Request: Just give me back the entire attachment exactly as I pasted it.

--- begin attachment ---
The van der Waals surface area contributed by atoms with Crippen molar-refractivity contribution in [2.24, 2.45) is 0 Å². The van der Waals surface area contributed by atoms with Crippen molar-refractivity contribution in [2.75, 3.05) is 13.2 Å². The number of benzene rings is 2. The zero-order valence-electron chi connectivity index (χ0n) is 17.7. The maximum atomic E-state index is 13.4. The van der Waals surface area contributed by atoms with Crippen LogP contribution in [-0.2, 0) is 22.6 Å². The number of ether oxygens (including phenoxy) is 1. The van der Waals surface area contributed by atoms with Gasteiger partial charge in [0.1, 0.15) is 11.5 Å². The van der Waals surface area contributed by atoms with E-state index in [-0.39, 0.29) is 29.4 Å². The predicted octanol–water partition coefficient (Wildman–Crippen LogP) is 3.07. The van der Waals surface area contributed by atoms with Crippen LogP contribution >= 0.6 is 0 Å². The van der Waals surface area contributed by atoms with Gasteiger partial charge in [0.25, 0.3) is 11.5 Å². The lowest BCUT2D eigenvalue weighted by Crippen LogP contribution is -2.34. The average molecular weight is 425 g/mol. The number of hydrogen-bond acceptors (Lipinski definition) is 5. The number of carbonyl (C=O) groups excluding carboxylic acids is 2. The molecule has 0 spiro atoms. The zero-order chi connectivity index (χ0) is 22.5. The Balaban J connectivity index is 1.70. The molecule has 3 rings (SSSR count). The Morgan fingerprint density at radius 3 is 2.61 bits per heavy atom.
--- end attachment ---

The van der Waals surface area contributed by atoms with Crippen molar-refractivity contribution in [2.24, 2.45) is 0 Å². The van der Waals surface area contributed by atoms with Crippen molar-refractivity contribution in [2.75, 3.05) is 13.2 Å². The number of benzene rings is 2. The zero-order valence-electron chi connectivity index (χ0n) is 17.7. The maximum atomic E-state index is 13.4. The van der Waals surface area contributed by atoms with Crippen LogP contribution in [-0.2, 0) is 22.6 Å². The number of ether oxygens (including phenoxy) is 1. The van der Waals surface area contributed by atoms with Gasteiger partial charge in [0.1, 0.15) is 11.5 Å². The van der Waals surface area contributed by atoms with E-state index in [-0.39, 0.29) is 29.4 Å². The predicted octanol–water partition coefficient (Wildman–Crippen LogP) is 3.07. The van der Waals surface area contributed by atoms with Crippen LogP contribution >= 0.6 is 0 Å². The van der Waals surface area contributed by atoms with Gasteiger partial charge in [0.25, 0.3) is 11.5 Å². The lowest BCUT2D eigenvalue weighted by Crippen LogP contribution is -2.34. The average molecular weight is 425 g/mol. The number of hydrogen-bond acceptors (Lipinski definition) is 5. The number of carbonyl (C=O) groups excluding carboxylic acids is 2. The molecule has 0 spiro atoms. The zero-order chi connectivity index (χ0) is 22.5. The Balaban J connectivity index is 1.70. The molecule has 3 rings (SSSR count). The Morgan fingerprint density at radius 3 is 2.61 bits per heavy atom.